But then we will say that a VBAC is too risky and shouldn't be done. After all the risk of a baby dying during any type of delivery is 0.12%...the risk of a baby dying during a VBAC is .20%. Not a huge difference. Risk of dying from a uterine rupture is .0095%, risk of dying from a repeat cesarean is .0184%. But a VBAC is too risky.

Let's take this over to a homebirth. We will do all of the interventions listed in the first paragraph (things we KNOW dramatically increase the risk to mom and baby) but say that homebirths are SCARY! After all – what if something goes wrong! We forget how very often things went wrong BECAUSE we were messing around with things – how often things go wrong in a hospital that wouldn’t have gone wrong at home because we wouldn’t have been inducing her, wouldn’t be giving her those pharmaceuticals, wouldn’t be restricting her eating, wouldn’t be breaking her water…


7. “Take a big deep breath like you’re going under water, chin to your chest, curl around your baby, and push down – 1, 2, 3, 4, NO NOISE, 6, 7, 8, 9, 10…good pushing, now deep breaths, breathe for your baby…”:

Women are told to hold their breath for 3 counts of 10 while pushing, not to make any noise or let any air out.... then are told they need to "breathe for their baby!" between contractions...between....when there is no pressure on the baby. But they don't need to breathe for their baby during the contractions?? I ask every pregnant woman right now to get a watch or timer with a second hand – and hold your breath 3 times for 10 seconds IN A ROW and see how it feels. Now do it again…after walking for 10 minutes on a treadmill. How does it feel?

As for the no noise thing - I've heard them say, "your voice is your power...if you are making noise you are letting your power out..." Here are some mental images for you - Think 'karate'...think 'Olympic weight lifters'...think 'US Open tennis players'. You'd think if your voice was your power then karate instructors would be saying "SSHHHhhhh!" and the karate studio would be absolutely silent. Wouldn’t Olympic coaches have discovered that fact that you can lift more or gleam more power from being silent?


8. Premature urge to push:

Women are told that they MUST not push before they are fully dilated....the pressure down on the cervix could make the cervix swell. Not even little grunts! No no, breathe, don’t push!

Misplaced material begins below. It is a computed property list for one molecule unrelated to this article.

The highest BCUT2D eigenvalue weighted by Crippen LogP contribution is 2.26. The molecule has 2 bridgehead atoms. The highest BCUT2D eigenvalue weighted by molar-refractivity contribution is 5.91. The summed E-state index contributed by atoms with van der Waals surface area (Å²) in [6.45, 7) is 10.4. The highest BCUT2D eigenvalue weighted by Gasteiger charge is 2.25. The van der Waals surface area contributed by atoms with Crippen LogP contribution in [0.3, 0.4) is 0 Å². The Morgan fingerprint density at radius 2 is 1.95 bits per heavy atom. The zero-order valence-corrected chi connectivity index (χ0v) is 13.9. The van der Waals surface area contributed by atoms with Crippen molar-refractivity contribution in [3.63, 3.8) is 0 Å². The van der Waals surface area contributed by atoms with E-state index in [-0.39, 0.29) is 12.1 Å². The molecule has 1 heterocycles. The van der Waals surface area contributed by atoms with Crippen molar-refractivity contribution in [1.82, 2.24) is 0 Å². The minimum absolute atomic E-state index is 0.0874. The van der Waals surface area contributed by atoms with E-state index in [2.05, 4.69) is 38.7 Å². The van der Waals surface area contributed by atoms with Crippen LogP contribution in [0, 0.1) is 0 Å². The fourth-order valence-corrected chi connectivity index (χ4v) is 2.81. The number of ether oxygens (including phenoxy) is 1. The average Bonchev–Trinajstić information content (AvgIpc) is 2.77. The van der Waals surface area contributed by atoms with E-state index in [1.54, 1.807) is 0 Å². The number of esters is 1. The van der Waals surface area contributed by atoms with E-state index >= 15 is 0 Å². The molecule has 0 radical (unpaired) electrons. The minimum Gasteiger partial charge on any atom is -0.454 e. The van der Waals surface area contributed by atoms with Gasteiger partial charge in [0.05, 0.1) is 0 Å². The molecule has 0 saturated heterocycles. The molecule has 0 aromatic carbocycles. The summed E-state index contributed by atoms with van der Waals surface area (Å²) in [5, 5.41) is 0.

But then, an hour later, she is given Pitocin to strength then contractions, they never worry that it will make the contractions so strong that it will swell the cervix. She feels nauseated and is throwing up, and they don't worry that THAT will swell the cervix. Isn’t the point to have good strong pressure down on the cervix?

I’ve heard some women be told that they might TEAR the cervix! YIKES!! That would stop me from wanting to push, too! But if that was the case then wouldn’t it hurt MORE to push not less? Most women who are pushing are doing so because it feels BETTER to push…wouldn’t think that tearing your cervix would feel better than not, do you?


9. Internal examinations prior to labor:

Why are we checking you? What is the point?

Oh yes, I hear you answering now…it’s to see if you’re going to have the baby soon.

First off, if you’re full term (which I HOPE you are if you are having internals!) then the answer is a resounding YES! You will be having your baby soon! (and I don’t have to stick my hands inside of you)

Next, an internal examination prior to the onset of labor gives NO information that is beneficial or useful.

Wow…pretty bold statement, yet true. You are checked and found to be ZERO dilated and ZERO effaced. You could have your baby that night. (that was my third child) Or you could be found 3cm dilated and 75% effaced and it could be WEEKS! (that was my second and fourth children) So if dilation and effacement aren’t going to tell us when we are going to go into labor, why are we checking?

Wait, not fair…that was MY question!


10. You need an IV in labor…just in case something goes wrong, we MUST have access to your vein!

Rather than question this statement, I’m simply going to relay what happened with some students I taught a childbirth series to many years ago. He (the expectant father) happened to be an EMT-Paramedic. This couple was doing a hospital tour so that they could become familiar with the hospital they intended to have their baby in. The nurse showed them the triage area, then showed them the labor and delivery rooms, explained that this is when they would get their IV…

The EMT dad said, “Umm, what if we don’t want an IV?”

Nurse replied, “It’s standard…what if something goes wrong? We must have access to your vein and what if it takes a while to get the IV started? It can be difficult sometimes to get it started…what if we can’t get it started and we’re trying to get an IV in while your baby is having problems??”